Borges’s concept of the relationship between the text and the perception of the reader is a manifestation of his concept of existence as a function of the perception of things. This idealist view of human experience is evident in all the writings of Borges. He develops his fiction not through realistic descriptions or character portrayals but through emphasis on the ideas and linguistic processes of his characters. The story about the author of the Quixote is, above all, an analysis of Menard’s obsessive concern with the possibility of creating the literary work as an intellectual exercise. The task represents an intellectual challenge, and the accomplishment of the task has significance for the essential meaning of the universe.
Because of the emphasis on the private intellectual experience of the character, the typical language of storytelling is replaced in Borges’s fiction with the linguistic techniques more commonly found in the essay. Even in the stories of Borges that have a well-defined plot, such as “El jardín de senderos que se bifurcan” (“The Garden of Forking Paths”) or “El milagro secreto” (“The Secret Miracle”), the interest lies not so much in what happens, but in the character’s intense rationalizing and intellectualizing about his predicament. In “Pierre Menard, Author of the Quixote,” Borges emphasizes the intellectual activity of Pierre Menard and develops only marginally anything that could be called a plot.
The list of Menard’s publications and the references to the testimonies of the friends of Menard concerning his work do not further the development of the “story”; rather, they reinforce the importance of the intellect and the rational in Menard’s experience. They also disarm to some extent the intensely serious rational nature of the narrative through subtle, sophisticated humor. The incongruity of the countess from Monaco who ends up in Pittsburgh and the doubtfulness of Madame Bachelier’s testimony because of its appearance in a Protestant newspaper are examples of Borges’s wry cynicism about his own analytical approach to human experience.
This ratiocinative emphasis results in a narrative language that is clear and concise. At some points, “Pierre Menard, Author of the Quixote” is difficult, as are all of Borges’s stories. The difficulty, however, never results from an imprecision of language, but rather from the complexity of Borges’s ideas and the obsessive intensity of his concerns.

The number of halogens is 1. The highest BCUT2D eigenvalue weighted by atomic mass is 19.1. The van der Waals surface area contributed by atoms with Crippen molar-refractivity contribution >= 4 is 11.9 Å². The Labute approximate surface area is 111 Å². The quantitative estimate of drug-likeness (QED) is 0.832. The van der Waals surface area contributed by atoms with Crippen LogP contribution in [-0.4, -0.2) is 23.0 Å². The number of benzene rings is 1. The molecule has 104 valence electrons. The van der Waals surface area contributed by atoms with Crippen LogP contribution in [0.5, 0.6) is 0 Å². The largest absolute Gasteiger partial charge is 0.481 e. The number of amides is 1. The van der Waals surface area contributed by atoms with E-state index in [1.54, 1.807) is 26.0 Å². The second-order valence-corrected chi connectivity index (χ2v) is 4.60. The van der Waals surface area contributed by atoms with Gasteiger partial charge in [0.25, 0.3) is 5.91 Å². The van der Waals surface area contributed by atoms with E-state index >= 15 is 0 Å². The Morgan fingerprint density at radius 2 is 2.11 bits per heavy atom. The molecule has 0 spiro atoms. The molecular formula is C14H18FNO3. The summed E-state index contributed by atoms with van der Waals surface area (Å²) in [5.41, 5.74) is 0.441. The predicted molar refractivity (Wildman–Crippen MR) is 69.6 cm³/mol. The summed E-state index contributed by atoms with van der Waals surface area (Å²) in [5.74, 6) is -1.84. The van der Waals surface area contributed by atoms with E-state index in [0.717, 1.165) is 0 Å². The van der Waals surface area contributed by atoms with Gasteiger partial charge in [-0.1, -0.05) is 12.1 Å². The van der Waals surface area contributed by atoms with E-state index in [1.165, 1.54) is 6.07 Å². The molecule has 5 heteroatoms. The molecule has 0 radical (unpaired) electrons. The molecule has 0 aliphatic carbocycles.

Between the World Wars in Argentina
It is not without significance that one of the chapters of the Quixote rewritten by Pierre Menard concerns a debate between "arms and letters." In 1939, Hitler was moving a substantial army into Poland and Czechoslovakia and 7,500 Jewish businesses were destroyed in Germany on Kristallnacht (Night of Crystal, named for the broken storefront windows) on November 9 and 10, 1938. Borges had been trapped in Zurich during World War I, his father having made the mistake of taking his family with him to Europe in 1914 in order to seek treatment for advancing blindness. The Borges family had ties to Europe, as did (and does) Argentina itself, since at that time roughly one-third of Argentines were European immigrants, some of them Jews who had left Hitler's Germany. The military armament and sense of impending disaster in Europe would have been apparent to Borges as he wrote. He courageously denounced Hitler and his program of a "final solution" of exterminating all Jews in the pages of the Argentine literary magazine Sur, where "Pierre Menard" would later be published.
Having had a history of political instability, Argentina found itself during the inter-War years with numerous thriving Fascist organizations, and frequent shifts occurred between democratic to Fascist leadership....
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